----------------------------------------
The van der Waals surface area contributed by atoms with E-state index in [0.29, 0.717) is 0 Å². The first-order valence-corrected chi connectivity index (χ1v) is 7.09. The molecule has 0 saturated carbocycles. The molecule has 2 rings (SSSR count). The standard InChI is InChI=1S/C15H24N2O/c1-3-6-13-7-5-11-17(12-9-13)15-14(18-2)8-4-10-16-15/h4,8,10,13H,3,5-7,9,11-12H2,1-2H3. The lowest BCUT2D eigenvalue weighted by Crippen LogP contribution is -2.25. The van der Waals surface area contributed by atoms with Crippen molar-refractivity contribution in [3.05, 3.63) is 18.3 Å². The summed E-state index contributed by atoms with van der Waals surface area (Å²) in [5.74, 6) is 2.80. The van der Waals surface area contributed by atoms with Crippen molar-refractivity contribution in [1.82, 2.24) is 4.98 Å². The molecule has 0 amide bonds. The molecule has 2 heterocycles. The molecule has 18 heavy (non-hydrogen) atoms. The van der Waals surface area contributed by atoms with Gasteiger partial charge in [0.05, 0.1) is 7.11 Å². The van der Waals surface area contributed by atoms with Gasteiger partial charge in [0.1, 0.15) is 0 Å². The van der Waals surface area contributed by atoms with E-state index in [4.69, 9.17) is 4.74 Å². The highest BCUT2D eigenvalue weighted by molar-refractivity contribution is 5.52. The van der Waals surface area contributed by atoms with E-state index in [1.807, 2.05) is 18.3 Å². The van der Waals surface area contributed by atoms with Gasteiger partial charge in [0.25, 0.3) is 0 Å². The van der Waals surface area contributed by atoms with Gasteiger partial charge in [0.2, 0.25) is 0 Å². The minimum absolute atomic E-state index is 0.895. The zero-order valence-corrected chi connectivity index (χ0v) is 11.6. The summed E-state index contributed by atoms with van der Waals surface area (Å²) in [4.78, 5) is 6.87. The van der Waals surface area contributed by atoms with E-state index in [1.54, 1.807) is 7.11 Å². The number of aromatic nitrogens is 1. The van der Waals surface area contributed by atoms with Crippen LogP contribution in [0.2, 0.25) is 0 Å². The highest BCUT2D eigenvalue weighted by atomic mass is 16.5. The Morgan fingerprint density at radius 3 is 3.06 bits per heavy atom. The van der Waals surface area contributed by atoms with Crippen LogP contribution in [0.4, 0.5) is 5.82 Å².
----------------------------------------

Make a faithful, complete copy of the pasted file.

The van der Waals surface area contributed by atoms with E-state index in [0.29, 0.717) is 0 Å². The first-order valence-corrected chi connectivity index (χ1v) is 7.09. The molecule has 0 saturated carbocycles. The molecule has 2 rings (SSSR count). The standard InChI is InChI=1S/C15H24N2O/c1-3-6-13-7-5-11-17(12-9-13)15-14(18-2)8-4-10-16-15/h4,8,10,13H,3,5-7,9,11-12H2,1-2H3. The lowest BCUT2D eigenvalue weighted by Crippen LogP contribution is -2.25. The van der Waals surface area contributed by atoms with Crippen molar-refractivity contribution in [3.05, 3.63) is 18.3 Å². The summed E-state index contributed by atoms with van der Waals surface area (Å²) in [5.74, 6) is 2.80. The van der Waals surface area contributed by atoms with Crippen molar-refractivity contribution in [1.82, 2.24) is 4.98 Å². The molecule has 0 amide bonds. The molecule has 2 heterocycles. The molecule has 18 heavy (non-hydrogen) atoms. The van der Waals surface area contributed by atoms with Gasteiger partial charge in [0.05, 0.1) is 7.11 Å². The van der Waals surface area contributed by atoms with Gasteiger partial charge in [0.1, 0.15) is 0 Å². The van der Waals surface area contributed by atoms with E-state index in [4.69, 9.17) is 4.74 Å². The highest BCUT2D eigenvalue weighted by molar-refractivity contribution is 5.52. The van der Waals surface area contributed by atoms with E-state index in [1.807, 2.05) is 18.3 Å². The van der Waals surface area contributed by atoms with Gasteiger partial charge in [0.25, 0.3) is 0 Å². The van der Waals surface area contributed by atoms with Gasteiger partial charge in [0.2, 0.25) is 0 Å². The minimum absolute atomic E-state index is 0.895. The zero-order valence-corrected chi connectivity index (χ0v) is 11.6. The summed E-state index contributed by atoms with van der Waals surface area (Å²) in [4.78, 5) is 6.87. The van der Waals surface area contributed by atoms with E-state index in [1.54, 1.807) is 7.11 Å². The number of aromatic nitrogens is 1. The van der Waals surface area contributed by atoms with Crippen LogP contribution in [0.2, 0.25) is 0 Å². The highest BCUT2D eigenvalue weighted by atomic mass is 16.5. The Morgan fingerprint density at radius 3 is 3.06 bits per heavy atom. The van der Waals surface area contributed by atoms with Crippen LogP contribution in [0.4, 0.5) is 5.82 Å².